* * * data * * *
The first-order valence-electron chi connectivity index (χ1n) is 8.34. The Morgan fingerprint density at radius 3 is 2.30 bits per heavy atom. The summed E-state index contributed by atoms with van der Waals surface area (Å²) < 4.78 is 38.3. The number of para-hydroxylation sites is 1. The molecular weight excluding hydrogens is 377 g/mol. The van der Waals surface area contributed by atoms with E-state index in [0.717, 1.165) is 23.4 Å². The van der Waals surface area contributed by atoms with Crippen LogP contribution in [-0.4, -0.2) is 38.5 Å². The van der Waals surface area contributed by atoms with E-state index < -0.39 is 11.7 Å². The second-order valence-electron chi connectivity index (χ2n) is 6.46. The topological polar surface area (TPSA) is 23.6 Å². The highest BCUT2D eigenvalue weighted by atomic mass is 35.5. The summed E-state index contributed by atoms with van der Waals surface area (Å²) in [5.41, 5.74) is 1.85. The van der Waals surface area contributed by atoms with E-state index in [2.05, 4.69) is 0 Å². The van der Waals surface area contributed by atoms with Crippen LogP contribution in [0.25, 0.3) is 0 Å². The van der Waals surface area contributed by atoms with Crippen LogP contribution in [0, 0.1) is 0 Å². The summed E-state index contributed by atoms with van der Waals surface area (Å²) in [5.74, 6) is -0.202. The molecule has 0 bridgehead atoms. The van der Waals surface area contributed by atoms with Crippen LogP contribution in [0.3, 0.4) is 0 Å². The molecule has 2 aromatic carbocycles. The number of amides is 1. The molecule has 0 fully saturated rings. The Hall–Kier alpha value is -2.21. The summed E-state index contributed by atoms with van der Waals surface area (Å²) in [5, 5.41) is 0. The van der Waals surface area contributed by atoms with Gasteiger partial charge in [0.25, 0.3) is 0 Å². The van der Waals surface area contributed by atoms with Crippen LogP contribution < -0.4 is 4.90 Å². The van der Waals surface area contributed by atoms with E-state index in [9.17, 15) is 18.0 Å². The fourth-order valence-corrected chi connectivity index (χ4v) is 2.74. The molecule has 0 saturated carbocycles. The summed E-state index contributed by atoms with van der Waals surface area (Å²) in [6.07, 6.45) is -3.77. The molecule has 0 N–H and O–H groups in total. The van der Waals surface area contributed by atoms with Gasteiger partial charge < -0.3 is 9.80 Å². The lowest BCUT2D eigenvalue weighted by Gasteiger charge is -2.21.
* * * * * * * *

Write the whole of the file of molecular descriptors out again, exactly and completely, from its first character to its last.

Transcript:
The first-order valence-electron chi connectivity index (χ1n) is 8.34. The Morgan fingerprint density at radius 3 is 2.30 bits per heavy atom. The summed E-state index contributed by atoms with van der Waals surface area (Å²) < 4.78 is 38.3. The number of para-hydroxylation sites is 1. The molecular weight excluding hydrogens is 377 g/mol. The van der Waals surface area contributed by atoms with E-state index in [0.717, 1.165) is 23.4 Å². The van der Waals surface area contributed by atoms with Crippen LogP contribution in [-0.4, -0.2) is 38.5 Å². The van der Waals surface area contributed by atoms with E-state index < -0.39 is 11.7 Å². The second-order valence-electron chi connectivity index (χ2n) is 6.46. The topological polar surface area (TPSA) is 23.6 Å². The highest BCUT2D eigenvalue weighted by atomic mass is 35.5. The summed E-state index contributed by atoms with van der Waals surface area (Å²) in [5.41, 5.74) is 1.85. The van der Waals surface area contributed by atoms with E-state index in [2.05, 4.69) is 0 Å². The van der Waals surface area contributed by atoms with Crippen LogP contribution in [0.25, 0.3) is 0 Å². The van der Waals surface area contributed by atoms with Crippen LogP contribution in [0, 0.1) is 0 Å². The summed E-state index contributed by atoms with van der Waals surface area (Å²) in [5.74, 6) is -0.202. The molecule has 0 bridgehead atoms. The van der Waals surface area contributed by atoms with Crippen LogP contribution in [0.3, 0.4) is 0 Å². The molecule has 2 aromatic carbocycles. The number of amides is 1. The molecule has 0 fully saturated rings. The Hall–Kier alpha value is -2.21. The summed E-state index contributed by atoms with van der Waals surface area (Å²) in [5, 5.41) is 0. The van der Waals surface area contributed by atoms with Gasteiger partial charge in [0.25, 0.3) is 0 Å². The van der Waals surface area contributed by atoms with Crippen LogP contribution < -0.4 is 4.90 Å². The van der Waals surface area contributed by atoms with E-state index in [9.17, 15) is 18.0 Å². The fourth-order valence-corrected chi connectivity index (χ4v) is 2.74. The molecule has 0 saturated carbocycles. The summed E-state index contributed by atoms with van der Waals surface area (Å²) in [6.07, 6.45) is -3.77. The molecule has 0 N–H and O–H groups in total. The van der Waals surface area contributed by atoms with Gasteiger partial charge < -0.3 is 9.80 Å². The lowest BCUT2D eigenvalue weighted by Gasteiger charge is -2.21.